Rotavirus disease is common among infants and young children. It can cause severe watery diarrhea, vomiting, fever and abdominal pain. Some children with rotavirus disease lose a lot of fluids, become very dehydrated and require hospitalization.
The virus passes through a sick person's stool and spreads when a child puts something with rotavirus on it, such as their hand or a toy, in their mouth. Children can also get infected by consuming food and liquids containing rotavirus.
Vaccination is the best way to protect your child. Almost all children who get the rotavirus vaccine (85 to 98 percent) will be protected from severe rotavirus disease. Most vaccinated children will not get it at all.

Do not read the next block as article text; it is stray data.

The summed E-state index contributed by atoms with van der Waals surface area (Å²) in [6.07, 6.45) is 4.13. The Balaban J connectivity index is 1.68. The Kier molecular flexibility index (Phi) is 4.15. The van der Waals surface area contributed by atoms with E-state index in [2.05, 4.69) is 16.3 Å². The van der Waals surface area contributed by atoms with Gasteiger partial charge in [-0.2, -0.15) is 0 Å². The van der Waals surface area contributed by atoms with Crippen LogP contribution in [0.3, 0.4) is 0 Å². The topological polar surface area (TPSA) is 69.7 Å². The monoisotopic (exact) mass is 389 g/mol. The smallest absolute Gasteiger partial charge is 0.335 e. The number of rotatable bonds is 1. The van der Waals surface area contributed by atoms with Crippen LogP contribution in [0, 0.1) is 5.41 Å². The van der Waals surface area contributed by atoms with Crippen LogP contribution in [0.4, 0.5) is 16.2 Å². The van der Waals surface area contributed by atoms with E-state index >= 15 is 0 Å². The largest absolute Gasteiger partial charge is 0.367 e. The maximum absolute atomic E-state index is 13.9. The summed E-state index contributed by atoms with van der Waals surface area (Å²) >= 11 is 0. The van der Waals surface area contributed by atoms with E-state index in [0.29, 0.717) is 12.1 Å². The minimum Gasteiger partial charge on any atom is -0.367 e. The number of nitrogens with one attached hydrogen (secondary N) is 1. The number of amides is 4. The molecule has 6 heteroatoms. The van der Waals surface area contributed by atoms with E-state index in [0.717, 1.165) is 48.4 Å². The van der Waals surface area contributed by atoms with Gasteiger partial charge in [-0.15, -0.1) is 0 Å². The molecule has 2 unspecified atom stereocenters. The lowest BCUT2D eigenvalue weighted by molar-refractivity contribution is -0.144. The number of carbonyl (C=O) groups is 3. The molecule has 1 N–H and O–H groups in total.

There are two different vaccines. Both are given by putting drops in an infant's mouth.
The first dose of either vaccine is most effective if given before a child is 15 weeks old. Children should receive all doses before they turn 8 months old.
Source: Centers for Disease Control and Prevention